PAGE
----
In 1970 Honda unleashed the N600 sedan on the American consumer. The car featured front wheel drive and an air-cooled, four stroke, 31 horsepowered two-cylinder engine, which was borrowed from the Honda CB450 motorcycle.
Honda didn’t think the N600 would replace the Chevy Impala, but they had to start somewhere. It’s the same on the web.
Every SEO gets asked the dreaded “how long until I’m number one on Google” a lot. At that point our job becomes one of teacher. Ranking first on Google means that your web page is better than any of the other 40 trillion pages on the web. That’s a pretty high bar right out of the gate.
So you spend a year making your site more responsive, adding better content, optimizing for conversions and building out your community. You still have very little traffic. You start to think you’re doing something wrong. You start asking around and looking at your competitors. Amazon makes it look so easy.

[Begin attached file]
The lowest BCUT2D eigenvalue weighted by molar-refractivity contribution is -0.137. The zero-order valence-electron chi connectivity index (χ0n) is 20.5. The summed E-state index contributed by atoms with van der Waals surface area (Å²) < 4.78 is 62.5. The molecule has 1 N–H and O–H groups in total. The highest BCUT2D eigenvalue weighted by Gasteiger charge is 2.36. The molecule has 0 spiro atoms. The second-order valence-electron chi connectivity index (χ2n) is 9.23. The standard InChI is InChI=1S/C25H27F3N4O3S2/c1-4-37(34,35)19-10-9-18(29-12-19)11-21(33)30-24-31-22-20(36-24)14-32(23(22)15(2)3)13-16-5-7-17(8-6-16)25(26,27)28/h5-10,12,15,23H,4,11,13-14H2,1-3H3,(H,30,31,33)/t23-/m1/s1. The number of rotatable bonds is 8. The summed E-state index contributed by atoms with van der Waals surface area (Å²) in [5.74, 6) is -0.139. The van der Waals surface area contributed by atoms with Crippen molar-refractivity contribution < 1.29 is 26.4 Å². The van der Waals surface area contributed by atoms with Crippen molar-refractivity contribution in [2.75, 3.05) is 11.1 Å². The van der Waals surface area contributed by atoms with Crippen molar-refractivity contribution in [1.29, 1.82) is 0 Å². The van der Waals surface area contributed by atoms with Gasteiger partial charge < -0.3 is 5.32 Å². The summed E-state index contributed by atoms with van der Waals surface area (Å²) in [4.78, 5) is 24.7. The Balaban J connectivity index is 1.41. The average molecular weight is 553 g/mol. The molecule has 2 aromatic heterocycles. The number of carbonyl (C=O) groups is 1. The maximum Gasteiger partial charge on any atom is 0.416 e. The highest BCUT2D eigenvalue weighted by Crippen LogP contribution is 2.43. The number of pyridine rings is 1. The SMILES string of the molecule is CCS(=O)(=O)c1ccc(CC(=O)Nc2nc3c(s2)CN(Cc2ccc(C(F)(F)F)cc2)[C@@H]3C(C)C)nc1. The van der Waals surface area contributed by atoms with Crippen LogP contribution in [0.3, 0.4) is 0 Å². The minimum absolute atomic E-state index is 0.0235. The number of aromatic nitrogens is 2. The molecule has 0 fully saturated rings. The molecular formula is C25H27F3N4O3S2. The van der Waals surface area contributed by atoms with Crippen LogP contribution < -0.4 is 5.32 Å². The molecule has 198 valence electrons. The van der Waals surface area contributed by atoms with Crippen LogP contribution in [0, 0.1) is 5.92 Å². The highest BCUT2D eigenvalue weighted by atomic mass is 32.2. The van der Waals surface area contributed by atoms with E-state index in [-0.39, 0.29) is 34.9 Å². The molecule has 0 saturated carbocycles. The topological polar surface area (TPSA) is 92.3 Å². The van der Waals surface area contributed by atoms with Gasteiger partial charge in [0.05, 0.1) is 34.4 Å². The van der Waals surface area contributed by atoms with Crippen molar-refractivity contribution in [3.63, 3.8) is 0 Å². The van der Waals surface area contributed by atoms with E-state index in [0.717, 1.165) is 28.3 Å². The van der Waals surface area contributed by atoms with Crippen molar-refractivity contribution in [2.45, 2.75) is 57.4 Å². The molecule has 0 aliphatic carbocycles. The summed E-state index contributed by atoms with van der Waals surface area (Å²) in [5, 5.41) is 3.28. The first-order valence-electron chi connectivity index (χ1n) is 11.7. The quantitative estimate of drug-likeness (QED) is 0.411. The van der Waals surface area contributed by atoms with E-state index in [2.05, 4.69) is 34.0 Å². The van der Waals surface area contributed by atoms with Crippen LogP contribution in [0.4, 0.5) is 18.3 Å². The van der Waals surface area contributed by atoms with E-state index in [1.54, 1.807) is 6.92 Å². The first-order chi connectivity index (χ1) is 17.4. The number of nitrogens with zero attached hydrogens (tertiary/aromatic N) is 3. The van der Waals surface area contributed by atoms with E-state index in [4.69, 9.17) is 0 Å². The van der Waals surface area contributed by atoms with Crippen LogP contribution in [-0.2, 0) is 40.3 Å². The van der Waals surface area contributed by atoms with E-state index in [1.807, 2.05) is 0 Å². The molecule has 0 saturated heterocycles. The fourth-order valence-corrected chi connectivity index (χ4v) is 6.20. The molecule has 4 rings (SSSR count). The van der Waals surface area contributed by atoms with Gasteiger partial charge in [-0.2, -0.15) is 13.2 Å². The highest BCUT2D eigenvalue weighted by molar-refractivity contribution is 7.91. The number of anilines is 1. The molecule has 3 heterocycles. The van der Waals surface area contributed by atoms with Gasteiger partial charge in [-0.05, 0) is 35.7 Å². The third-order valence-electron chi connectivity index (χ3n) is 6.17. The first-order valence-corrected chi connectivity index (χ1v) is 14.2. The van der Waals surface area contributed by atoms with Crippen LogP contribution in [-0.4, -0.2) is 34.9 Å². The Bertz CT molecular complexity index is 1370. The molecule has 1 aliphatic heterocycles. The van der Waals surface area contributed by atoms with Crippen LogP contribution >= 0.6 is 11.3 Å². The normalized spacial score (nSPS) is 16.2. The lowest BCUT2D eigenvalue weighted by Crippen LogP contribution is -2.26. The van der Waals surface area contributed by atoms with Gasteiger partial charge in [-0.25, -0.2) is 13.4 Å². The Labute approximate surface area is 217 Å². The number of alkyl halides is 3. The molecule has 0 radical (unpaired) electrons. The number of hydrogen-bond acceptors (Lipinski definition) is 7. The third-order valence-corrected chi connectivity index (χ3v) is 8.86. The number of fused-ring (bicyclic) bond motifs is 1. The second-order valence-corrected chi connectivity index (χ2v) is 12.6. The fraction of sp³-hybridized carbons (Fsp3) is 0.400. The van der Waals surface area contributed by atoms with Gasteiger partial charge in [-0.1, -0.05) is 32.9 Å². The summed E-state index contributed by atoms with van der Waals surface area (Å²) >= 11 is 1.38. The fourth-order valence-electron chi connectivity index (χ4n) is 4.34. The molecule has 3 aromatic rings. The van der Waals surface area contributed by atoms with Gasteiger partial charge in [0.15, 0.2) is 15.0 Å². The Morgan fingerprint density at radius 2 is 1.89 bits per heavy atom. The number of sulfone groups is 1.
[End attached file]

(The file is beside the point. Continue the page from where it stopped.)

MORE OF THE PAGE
As you start to slog your way through year two you see some progress. You are starting to attract some links, a few people start to leave comments on your blog posts. Now you can feel your expectations start to rise. You feel like something good is right around the corner. Okay, maybe the next corner. Damnit, maybe that next one.
This is where half of the population gives up. This is what Seth Godin refers to as “the dip“. Seth’s main point in that book is knowing when it’s a dip that you have to power through, or something you should quit all together and move on.
I’ve heard it said that it always feels like you’re losing, right before you win. If you still love what you’re doing and it feels right, I implore you to stay on the treadmill a little bit longer. Real success doesn’t come overnight.
I still remember the impact of Chris Brogan’s blog post about overnight success from way back in 2009 and how it made me more determined than ever.